05/02/2010 30 °C
On my first night in Chiang Mai I met an extremely nice old lady from a fantastic city called Edinburgh (that's where I'm from and I'm not being byest one bit on this one). After I ordered a Beer at the Red Lion Bar (a local for the ex-pats in Chiang Mai), I suddenly heard,
"oh, that's a lovely accent I can never forget"
Mrs King, as I called her, has been in Thailand for over 25 years. She is a retired school teacher who was shocked to hear that I didn't know much about the Romans and how they used elephants to move stuff across the alps. If you knew that please let me know. After telling her that I could speak Español and was learning Francais, I later managed to convince Mrs King (although she demanded
to be called Sheila - I just couldn't) that we can't learn everything at school. Maybe that's something schoolteachers can't understand as they appeared to be always correct. They do, however, have my full 99% respect.
Anyway, the lovely Mrs King explained a bit about haggling before I even contemplated starting. The price they apparently always look for is just above 50% of their asking price. After a long chat about other things in general I later learned that she was staying in the same hotel as us. Thankfully, I was able to see her on my last night as she came out the hotel.
"oh, you look very handsome tonight".
Little did she know that I was on the pull.
So, it seems Thai's just like haggling. I don't why they bother really as the price always comes down. With fixed prices everybody saves alot of time and encourages competition. Maybe it's because everybody works for themselves, however, it does create a bit of communication between buyer and seller and you can always joke and make small talk.
Apparently, I got a good deal for a watch without knowing it. I wasn't really looking for one but as most of them catch your eye, you get easily drawn in to the vast array of the fake designer classics. The price started at 1800 bhat (36 euros). I wasn't happy with that simply because it was the first price they offered (take note Lina). He then reduced it down to 1600 Bhat as that was exclusively a 'special' price for me. This must be a way to make you feel, well, special. I still wasn't happy as I knew it come down more. Then, came the earthquake,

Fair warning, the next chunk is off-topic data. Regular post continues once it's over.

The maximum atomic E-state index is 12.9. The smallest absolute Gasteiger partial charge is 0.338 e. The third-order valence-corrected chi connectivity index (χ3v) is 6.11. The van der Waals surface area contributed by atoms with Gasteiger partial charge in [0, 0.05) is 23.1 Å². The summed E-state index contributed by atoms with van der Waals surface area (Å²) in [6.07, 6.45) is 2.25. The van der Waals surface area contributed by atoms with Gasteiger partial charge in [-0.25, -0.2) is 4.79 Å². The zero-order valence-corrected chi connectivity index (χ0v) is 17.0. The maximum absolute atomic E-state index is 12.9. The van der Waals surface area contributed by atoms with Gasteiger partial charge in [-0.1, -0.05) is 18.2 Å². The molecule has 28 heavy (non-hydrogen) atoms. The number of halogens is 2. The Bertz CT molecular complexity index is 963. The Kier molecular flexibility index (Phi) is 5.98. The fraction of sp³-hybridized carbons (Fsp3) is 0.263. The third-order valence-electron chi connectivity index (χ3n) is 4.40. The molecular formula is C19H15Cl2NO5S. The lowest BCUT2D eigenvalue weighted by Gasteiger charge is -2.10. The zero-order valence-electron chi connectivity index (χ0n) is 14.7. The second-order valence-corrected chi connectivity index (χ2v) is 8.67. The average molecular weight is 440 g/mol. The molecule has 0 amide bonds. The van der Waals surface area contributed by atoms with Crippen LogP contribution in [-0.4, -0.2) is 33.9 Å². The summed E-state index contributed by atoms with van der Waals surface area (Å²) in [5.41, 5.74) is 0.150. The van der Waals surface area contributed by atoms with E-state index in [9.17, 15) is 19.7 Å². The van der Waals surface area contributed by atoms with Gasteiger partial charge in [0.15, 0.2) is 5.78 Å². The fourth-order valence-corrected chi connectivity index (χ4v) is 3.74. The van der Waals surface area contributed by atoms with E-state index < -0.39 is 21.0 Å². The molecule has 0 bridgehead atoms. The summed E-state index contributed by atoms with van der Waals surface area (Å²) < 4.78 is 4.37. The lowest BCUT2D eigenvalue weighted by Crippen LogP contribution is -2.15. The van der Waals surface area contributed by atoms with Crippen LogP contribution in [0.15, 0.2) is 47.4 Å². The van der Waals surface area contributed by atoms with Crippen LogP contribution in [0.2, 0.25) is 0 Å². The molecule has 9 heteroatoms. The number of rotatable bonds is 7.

"1000 Bhat", I shouted confidently, whilst also pretending that the marvellous watch didn't mean anything to me and that I was just in it for a game.
"No", he said bluntly.
I never responded back to him, continued to look at the watch and placed it neatly back where it was. I didn't even acknowledge his response and pretended to be distracted. As I walked away very slowly, he called me back.
"Okay 1,000, you pay 1,000".
I continued to walk very slowly until I was two market stalls away.
"900, and it yours".
I looked back and smiled, and continued again on my well rehearsed journey up the street.
"kaching" for him, that got me back. I walked back briskly. Looked at the watch again. Examined the strap, the face, the backside. It was only fair I proceed to haggle more but not too much as he did reduce it down by 50%.
"750" I said again confidently, "..and the money's yours".
Not that the watch is going to be mine at €15, but the moeny was going to be his. A bit of reverse pyschology.
After referring to a chart and discussing it quickly with the wife, he agreed the deal. He's still making some money as he didn't complain, at least like some others do. Some use that tactic to make you feel bad about the haggle. You shouldn't feel pity for them as they try to rip you off in the first place. It wouldn't surprise me if somebody has agreed the first deal in the past without a haggle I suppose it's all about compensation for them.
Well, the watch is mine and it's damn fine Rolex with a nice solid strap, elegant and smooth gold looking face.
Maybe one other tip is to look at something you are dearly not interested in, and subtly check out other things at their stall whilst keeping an eye on your gem.
I was adherent on buying an Omega Seamaster but didn't prefer either of the five I liked. Having spotted the Rolex a few rows down, I decided without telling him that it was going to be mine, and for a cheap price.
So, I got over 50% reduced. Not bad, eh? Maybe you've haggled a better deal. Let us hear about it, add your comment below.
See you all in Bangkok on Saturday.
Living the dream, in dreamland and for real.